Courtesy of Hot Docs

Sleeplessness and Sacrifice Power Through the Night

Loira Limbal paints a nuanced portrait of lives revolving around a 24-hour daycare with Through the Night

9 mins read

The entrance of Dee’s Tots, the 24-hour daycare captured in Through the Night, is plastered from floor to ceiling with photos of all the children that have walked through its doors. The collage of smiles over the shoulder of every drop-off and pick-up make it feel less like a daycare, and more like the biggest family in the world.

The round-the-clock childcare centre is both a second home and a lifeline for the families that rely on it. The documentary follows two working class women of colour, Marisol Valencia and Shanona Tate, as days and dollars are stretched thin to keep their kids safe and bills paid.

Director Loira Limbal captures the community that depends on Dee’s Tots, and the woman at its heart, Deloris “Nunu” Hogan, with a knowing gaze. The Afro-Dominican filmmaker was raised by a single mother and is a single mother herself.

“Thirty years later, support still remains very limited for working mothers across the country,” wrote Limbal, in a director’s statement. “And if you happen to be a working-class woman of color, this country still forces you to make impossible decisions on a daily basis.”

Meet “Nunu” and “Pop Pop”

Deloris “Nunu” Hogan is the soul of the film and loving owner of Dee’s Tots, along with her husband Patrick. Through the Night takes place inside the daycare with them, their staff, and the children, witnessing moments of immense patience and tenderness.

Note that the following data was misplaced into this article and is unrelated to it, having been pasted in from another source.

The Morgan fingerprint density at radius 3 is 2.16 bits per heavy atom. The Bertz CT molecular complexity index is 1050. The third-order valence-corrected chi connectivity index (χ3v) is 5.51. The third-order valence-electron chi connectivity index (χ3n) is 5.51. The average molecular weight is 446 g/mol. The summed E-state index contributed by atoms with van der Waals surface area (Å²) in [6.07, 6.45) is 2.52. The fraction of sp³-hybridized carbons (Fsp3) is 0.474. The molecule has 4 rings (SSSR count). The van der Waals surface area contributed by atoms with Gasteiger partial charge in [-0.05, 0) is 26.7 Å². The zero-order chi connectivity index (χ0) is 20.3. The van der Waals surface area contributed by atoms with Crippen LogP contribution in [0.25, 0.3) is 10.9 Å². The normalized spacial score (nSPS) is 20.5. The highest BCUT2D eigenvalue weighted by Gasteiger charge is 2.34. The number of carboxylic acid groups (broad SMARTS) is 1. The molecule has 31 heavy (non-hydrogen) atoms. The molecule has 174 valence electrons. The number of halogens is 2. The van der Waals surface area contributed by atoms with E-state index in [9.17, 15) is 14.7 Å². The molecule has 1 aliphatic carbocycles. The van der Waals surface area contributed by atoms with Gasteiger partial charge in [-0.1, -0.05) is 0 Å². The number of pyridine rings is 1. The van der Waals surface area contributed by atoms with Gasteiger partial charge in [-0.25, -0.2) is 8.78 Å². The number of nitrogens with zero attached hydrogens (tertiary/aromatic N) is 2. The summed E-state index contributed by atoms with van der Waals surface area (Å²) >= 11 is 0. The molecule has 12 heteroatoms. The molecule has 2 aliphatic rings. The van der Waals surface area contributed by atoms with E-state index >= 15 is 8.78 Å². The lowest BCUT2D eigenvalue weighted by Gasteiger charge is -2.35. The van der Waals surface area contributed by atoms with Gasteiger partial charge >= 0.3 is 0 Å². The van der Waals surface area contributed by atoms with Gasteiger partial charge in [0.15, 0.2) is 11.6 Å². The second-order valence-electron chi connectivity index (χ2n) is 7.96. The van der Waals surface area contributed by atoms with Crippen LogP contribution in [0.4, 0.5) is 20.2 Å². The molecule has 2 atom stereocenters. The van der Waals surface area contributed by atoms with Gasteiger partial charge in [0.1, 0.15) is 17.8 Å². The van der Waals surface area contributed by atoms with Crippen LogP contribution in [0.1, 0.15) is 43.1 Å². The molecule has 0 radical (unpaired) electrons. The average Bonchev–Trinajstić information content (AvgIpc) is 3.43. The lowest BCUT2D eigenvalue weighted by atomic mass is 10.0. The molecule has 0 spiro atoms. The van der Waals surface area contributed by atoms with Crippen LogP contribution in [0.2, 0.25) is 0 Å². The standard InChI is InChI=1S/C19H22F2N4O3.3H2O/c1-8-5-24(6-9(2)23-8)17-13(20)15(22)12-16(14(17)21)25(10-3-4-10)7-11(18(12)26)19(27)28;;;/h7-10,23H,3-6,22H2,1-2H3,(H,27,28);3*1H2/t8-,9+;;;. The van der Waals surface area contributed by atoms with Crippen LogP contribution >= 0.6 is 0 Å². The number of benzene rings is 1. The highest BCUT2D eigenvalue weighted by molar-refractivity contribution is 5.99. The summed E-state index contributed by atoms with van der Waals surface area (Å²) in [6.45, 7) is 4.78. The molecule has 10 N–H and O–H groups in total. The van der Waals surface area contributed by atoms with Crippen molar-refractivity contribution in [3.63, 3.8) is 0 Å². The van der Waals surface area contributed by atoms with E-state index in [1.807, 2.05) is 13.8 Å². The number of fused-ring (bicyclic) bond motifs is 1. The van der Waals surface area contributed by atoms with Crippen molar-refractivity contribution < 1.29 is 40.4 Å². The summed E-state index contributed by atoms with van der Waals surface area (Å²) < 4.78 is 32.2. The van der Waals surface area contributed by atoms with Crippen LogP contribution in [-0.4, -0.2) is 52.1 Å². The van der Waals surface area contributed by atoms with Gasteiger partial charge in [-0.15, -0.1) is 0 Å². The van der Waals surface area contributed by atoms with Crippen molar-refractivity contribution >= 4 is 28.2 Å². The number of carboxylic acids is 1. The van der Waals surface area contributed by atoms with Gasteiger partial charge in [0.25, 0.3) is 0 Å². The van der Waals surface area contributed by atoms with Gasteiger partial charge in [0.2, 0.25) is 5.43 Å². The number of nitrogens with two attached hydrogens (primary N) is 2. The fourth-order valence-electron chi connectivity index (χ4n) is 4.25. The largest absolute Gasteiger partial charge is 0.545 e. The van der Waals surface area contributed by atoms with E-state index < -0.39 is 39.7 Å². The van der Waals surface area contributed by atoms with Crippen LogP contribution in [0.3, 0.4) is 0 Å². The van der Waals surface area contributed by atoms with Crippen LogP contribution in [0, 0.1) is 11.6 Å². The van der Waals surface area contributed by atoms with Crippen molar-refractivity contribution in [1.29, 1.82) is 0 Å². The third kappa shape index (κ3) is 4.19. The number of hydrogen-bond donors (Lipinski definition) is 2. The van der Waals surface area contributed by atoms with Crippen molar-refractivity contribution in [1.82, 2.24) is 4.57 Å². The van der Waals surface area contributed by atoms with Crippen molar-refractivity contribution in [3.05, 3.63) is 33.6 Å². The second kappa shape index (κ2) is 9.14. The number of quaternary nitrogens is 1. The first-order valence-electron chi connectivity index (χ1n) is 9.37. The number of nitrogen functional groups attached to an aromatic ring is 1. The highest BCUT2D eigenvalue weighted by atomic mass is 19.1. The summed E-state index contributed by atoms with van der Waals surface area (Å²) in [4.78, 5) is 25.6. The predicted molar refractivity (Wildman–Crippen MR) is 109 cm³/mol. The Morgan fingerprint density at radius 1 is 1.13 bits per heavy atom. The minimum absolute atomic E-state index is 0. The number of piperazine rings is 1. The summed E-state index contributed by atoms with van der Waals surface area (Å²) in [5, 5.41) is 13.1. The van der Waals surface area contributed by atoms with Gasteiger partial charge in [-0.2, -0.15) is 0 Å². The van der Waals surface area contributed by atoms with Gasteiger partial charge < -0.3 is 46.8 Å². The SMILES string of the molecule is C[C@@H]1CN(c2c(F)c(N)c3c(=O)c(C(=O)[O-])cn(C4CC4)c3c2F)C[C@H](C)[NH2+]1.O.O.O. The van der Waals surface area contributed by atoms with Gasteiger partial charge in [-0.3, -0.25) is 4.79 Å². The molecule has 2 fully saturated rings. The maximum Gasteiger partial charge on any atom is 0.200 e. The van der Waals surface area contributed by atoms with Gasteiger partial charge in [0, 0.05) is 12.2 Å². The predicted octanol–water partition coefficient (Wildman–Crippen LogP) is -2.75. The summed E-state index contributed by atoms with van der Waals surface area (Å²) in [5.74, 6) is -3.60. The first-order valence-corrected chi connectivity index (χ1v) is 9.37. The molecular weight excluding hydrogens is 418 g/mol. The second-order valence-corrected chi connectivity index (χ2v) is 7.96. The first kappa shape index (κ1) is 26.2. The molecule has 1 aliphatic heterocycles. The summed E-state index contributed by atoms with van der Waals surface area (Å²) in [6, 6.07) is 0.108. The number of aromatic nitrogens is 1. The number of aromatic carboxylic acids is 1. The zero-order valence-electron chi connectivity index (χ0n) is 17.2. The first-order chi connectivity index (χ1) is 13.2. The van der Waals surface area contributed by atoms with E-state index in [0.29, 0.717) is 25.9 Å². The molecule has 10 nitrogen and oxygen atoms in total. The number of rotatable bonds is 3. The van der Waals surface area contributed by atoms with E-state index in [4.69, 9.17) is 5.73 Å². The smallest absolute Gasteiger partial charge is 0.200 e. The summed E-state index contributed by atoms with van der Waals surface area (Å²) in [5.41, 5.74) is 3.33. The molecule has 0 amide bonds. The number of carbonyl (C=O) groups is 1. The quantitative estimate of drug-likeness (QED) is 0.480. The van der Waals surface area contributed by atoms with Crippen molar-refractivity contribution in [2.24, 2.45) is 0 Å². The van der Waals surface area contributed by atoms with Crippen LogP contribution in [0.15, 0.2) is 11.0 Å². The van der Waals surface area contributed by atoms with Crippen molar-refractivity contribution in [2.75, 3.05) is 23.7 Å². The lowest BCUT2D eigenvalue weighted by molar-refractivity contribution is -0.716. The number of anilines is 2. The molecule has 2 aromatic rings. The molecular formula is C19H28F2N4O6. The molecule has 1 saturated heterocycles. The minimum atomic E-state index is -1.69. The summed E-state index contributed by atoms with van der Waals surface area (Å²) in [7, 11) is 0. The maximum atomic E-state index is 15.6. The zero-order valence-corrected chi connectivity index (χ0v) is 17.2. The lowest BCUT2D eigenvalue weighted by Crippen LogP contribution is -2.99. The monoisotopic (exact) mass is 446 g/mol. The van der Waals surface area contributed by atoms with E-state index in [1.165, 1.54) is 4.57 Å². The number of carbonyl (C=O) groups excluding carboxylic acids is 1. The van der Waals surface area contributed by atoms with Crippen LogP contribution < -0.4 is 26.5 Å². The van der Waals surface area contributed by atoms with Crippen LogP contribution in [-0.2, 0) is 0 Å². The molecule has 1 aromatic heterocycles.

The Hogans are tired. The daycare has children coming and going at all hours of the day, as many single-parent families work night shifts, overtime, and multiple jobs to make ends meet. A handful of kids are tucked into sleeping mats for overnight stays, as the couple takes shifts keeping watch till daylight.

After first learning of Dee’s Tots, it took years for Limbal to gather the courage to knock on the door and pitch the film. Once she introduced herself, she felt an “automatic rapport” with Deloris.

“I can’t overstate how much of a collaborator Nunu was, beyond being a protagonist in the film,” said Limbal, in an interview with POV. “I consulted with her on everything, pretty much every step of the way, including which parents to approach about being in the film.”

Making time

Outside of the daycare, the doc follows the lives of single mothers Valencia and Tate as they go to great lengths to provide for their children. Tate is a nurse working night shifts, and Valencia juggles two retail jobs, and they both have two children.

Between work, the kids being in school, and their time at Dee’s Tots, there’s often little room for quality time with their children. The film captures the tenderness and tragedy of needing to squeeze these moments in.

Limbal recalls an example of this that stuck with her. On her break on the night shift at the hospital, Tate calls the daycare to slip in a goodnight to her children. She checks in on what they ate for dinner and her daughter’s asthma.

“I remember running through the kitchen like, we have to get this,” said Limbal. “I just found it very profound–even when parents are not there, they’re parenting.”